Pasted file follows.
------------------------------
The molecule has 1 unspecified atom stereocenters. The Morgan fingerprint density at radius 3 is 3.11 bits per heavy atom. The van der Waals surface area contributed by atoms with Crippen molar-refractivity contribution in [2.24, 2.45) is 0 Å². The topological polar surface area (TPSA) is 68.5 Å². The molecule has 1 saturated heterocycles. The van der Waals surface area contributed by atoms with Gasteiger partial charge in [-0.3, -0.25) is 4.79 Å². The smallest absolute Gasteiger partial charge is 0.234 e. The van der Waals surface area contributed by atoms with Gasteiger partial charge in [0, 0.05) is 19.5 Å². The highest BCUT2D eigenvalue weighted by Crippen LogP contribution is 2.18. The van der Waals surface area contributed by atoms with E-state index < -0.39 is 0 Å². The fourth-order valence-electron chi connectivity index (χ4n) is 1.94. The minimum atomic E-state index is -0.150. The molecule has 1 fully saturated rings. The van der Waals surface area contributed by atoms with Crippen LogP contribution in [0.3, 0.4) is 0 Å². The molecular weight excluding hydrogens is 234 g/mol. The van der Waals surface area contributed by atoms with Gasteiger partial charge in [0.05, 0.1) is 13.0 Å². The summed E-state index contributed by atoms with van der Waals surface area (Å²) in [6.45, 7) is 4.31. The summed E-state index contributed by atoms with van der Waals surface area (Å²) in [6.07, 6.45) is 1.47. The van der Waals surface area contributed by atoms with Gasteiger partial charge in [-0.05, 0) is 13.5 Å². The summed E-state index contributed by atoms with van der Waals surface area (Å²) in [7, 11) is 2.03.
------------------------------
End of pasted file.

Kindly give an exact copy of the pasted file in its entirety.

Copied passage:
The molecule has 1 unspecified atom stereocenters. The Morgan fingerprint density at radius 3 is 3.11 bits per heavy atom. The van der Waals surface area contributed by atoms with Crippen molar-refractivity contribution in [2.24, 2.45) is 0 Å². The topological polar surface area (TPSA) is 68.5 Å². The molecule has 1 saturated heterocycles. The van der Waals surface area contributed by atoms with Gasteiger partial charge in [-0.3, -0.25) is 4.79 Å². The smallest absolute Gasteiger partial charge is 0.234 e. The van der Waals surface area contributed by atoms with Gasteiger partial charge in [0, 0.05) is 19.5 Å². The highest BCUT2D eigenvalue weighted by Crippen LogP contribution is 2.18. The van der Waals surface area contributed by atoms with E-state index < -0.39 is 0 Å². The fourth-order valence-electron chi connectivity index (χ4n) is 1.94. The minimum atomic E-state index is -0.150. The molecule has 1 fully saturated rings. The van der Waals surface area contributed by atoms with Crippen LogP contribution in [0.3, 0.4) is 0 Å². The molecular weight excluding hydrogens is 234 g/mol. The van der Waals surface area contributed by atoms with Gasteiger partial charge in [0.05, 0.1) is 13.0 Å². The summed E-state index contributed by atoms with van der Waals surface area (Å²) in [6.45, 7) is 4.31. The summed E-state index contributed by atoms with van der Waals surface area (Å²) in [6.07, 6.45) is 1.47. The van der Waals surface area contributed by atoms with Gasteiger partial charge in [-0.05, 0) is 13.5 Å². The summed E-state index contributed by atoms with van der Waals surface area (Å²) in [7, 11) is 2.03.